Encyclopedia of Fantasy (1997)

The supreme being of monotheistic religions, signified in the Judeo-Christian tradition by the tetragrammaton variously expanded as Yahweh and Jehovah, and called Allah by the followers of Islam. Reverence demands He maintain a dignified absence from most Christian Fantasies, which often employ Angels as His agents, but He is much more frequently glimpsed – usually in unflattering guise – in antireligious fantasies and exercises in Literary Satanism (see Satan), especially those offering irreverent accounts of the Last Judgement. Stories which work towards a climactic confrontation with God are often calculatedly bathetic; stories in which He puts in a long-anticipated but less-than-satisfactory appearance include Jurgen (1919) by James Branch Cabell, The Adventures of the Black Girl in Her Search for God (1932) by George Bernard Shaw and The Jehovah Contract (1987) by Victor Koman (1944-    ). In Lester del Rey's heretical fantasy "For I Am a Jealous People" (1954) He decides that humans are not His chosen people after all, and who can blame Him? The Man Who Was Thursday (1908) by G K Chesterton is supposed to provide a more inspiring climactic confrontation, but opinions as to its propriety vary. His appearances in the work of T F Powys, often as "Jar" but sometimes as "Mr Weston", are far more extensive but distinctly ambivalent; other works in which He makes substantial and moderately impressive appearances include The Green Isle of the Great Deep (1944) by Neil M Gunn, "The Adventures of God in His Search for the Black Girl" (1973) by Brigid Brophy, The Living End (1979) by Stanley Elkin and Towing Jehovah (1993) by James Morrow. God: The Ultimate Autobiography (1988) by Jeremy Pascall is unrepentantly silly. [BS]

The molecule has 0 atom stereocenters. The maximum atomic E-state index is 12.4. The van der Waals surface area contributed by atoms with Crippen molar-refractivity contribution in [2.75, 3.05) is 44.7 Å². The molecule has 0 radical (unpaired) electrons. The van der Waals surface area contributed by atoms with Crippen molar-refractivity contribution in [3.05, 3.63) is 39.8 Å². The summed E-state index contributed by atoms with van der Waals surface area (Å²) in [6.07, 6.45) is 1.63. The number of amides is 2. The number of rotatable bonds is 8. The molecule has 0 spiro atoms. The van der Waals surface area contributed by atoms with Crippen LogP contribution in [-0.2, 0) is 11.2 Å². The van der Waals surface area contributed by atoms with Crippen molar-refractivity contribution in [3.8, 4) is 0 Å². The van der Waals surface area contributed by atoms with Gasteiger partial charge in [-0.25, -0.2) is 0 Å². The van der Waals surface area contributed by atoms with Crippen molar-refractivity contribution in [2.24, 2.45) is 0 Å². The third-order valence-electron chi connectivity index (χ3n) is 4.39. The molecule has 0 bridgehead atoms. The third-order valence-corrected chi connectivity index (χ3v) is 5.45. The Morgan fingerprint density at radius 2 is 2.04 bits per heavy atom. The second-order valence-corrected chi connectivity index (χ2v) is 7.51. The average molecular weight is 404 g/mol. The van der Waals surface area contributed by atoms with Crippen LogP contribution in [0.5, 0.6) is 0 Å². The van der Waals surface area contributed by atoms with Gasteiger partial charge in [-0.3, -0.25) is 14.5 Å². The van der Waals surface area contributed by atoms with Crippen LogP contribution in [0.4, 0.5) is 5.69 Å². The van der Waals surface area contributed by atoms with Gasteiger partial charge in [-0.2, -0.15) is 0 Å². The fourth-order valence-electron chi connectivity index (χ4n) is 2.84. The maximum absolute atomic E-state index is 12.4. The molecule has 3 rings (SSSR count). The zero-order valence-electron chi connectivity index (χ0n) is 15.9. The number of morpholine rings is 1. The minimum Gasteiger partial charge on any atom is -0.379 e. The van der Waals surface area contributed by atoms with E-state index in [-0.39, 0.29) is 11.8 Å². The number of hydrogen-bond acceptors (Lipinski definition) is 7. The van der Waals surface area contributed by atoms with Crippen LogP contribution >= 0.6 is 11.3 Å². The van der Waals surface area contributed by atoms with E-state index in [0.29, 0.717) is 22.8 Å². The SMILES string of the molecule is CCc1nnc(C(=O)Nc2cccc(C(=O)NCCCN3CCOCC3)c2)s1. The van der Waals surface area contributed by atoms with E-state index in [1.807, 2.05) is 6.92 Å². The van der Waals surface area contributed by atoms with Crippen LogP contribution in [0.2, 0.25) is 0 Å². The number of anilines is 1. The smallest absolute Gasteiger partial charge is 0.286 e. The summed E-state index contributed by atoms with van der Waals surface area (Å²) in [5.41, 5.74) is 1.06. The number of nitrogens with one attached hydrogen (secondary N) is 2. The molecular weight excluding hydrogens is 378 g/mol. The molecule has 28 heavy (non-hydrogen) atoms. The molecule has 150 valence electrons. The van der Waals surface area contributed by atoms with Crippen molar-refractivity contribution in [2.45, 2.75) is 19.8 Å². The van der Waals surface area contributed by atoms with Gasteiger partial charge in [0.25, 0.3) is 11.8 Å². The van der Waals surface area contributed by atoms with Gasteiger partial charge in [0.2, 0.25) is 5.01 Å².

This entry is taken from the Encyclopedia of Fantasy (1997) edited by John Clute and John Grant. It is provided as a reference and resource for users of the SF Encyclopedia, but apart from possible small corrections has not been updated.